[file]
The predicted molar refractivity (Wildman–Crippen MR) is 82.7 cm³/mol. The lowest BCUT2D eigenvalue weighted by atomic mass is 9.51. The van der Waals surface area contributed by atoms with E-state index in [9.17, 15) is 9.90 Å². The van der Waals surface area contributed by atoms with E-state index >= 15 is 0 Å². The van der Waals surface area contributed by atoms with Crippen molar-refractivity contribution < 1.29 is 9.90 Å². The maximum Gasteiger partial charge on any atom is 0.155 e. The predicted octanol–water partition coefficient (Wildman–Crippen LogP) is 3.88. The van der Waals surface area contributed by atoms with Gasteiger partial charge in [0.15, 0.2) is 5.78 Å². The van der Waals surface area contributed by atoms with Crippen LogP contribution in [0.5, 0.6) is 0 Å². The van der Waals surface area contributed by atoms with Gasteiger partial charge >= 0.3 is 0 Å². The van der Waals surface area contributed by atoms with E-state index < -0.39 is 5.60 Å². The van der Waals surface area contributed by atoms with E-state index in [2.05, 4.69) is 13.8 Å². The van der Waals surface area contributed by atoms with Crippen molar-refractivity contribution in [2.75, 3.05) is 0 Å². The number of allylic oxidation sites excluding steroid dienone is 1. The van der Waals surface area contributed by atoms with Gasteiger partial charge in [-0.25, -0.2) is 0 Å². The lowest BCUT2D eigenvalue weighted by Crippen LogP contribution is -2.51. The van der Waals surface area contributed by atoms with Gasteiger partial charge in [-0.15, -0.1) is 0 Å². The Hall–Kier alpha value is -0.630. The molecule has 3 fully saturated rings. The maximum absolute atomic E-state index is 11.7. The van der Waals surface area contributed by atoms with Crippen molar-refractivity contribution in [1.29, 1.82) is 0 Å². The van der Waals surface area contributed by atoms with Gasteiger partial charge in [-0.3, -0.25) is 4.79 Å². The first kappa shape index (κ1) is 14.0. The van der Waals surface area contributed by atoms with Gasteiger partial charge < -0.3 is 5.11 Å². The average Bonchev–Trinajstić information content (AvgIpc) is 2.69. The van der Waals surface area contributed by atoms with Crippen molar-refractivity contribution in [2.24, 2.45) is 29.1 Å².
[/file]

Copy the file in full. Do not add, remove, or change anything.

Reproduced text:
The predicted molar refractivity (Wildman–Crippen MR) is 82.7 cm³/mol. The lowest BCUT2D eigenvalue weighted by atomic mass is 9.51. The van der Waals surface area contributed by atoms with E-state index in [9.17, 15) is 9.90 Å². The van der Waals surface area contributed by atoms with E-state index >= 15 is 0 Å². The van der Waals surface area contributed by atoms with Crippen molar-refractivity contribution < 1.29 is 9.90 Å². The maximum Gasteiger partial charge on any atom is 0.155 e. The predicted octanol–water partition coefficient (Wildman–Crippen LogP) is 3.88. The van der Waals surface area contributed by atoms with Gasteiger partial charge in [0.15, 0.2) is 5.78 Å². The van der Waals surface area contributed by atoms with Crippen LogP contribution in [0.5, 0.6) is 0 Å². The van der Waals surface area contributed by atoms with Gasteiger partial charge >= 0.3 is 0 Å². The van der Waals surface area contributed by atoms with E-state index < -0.39 is 5.60 Å². The van der Waals surface area contributed by atoms with E-state index in [2.05, 4.69) is 13.8 Å². The van der Waals surface area contributed by atoms with Crippen molar-refractivity contribution in [2.75, 3.05) is 0 Å². The number of allylic oxidation sites excluding steroid dienone is 1. The van der Waals surface area contributed by atoms with Gasteiger partial charge in [-0.25, -0.2) is 0 Å². The lowest BCUT2D eigenvalue weighted by Crippen LogP contribution is -2.51. The van der Waals surface area contributed by atoms with Gasteiger partial charge in [-0.15, -0.1) is 0 Å². The Hall–Kier alpha value is -0.630. The molecule has 3 fully saturated rings. The maximum absolute atomic E-state index is 11.7. The van der Waals surface area contributed by atoms with Crippen molar-refractivity contribution in [1.29, 1.82) is 0 Å². The van der Waals surface area contributed by atoms with Gasteiger partial charge in [-0.3, -0.25) is 4.79 Å². The first kappa shape index (κ1) is 14.0. The van der Waals surface area contributed by atoms with Gasteiger partial charge < -0.3 is 5.11 Å². The average Bonchev–Trinajstić information content (AvgIpc) is 2.69. The van der Waals surface area contributed by atoms with Crippen molar-refractivity contribution in [2.24, 2.45) is 29.1 Å².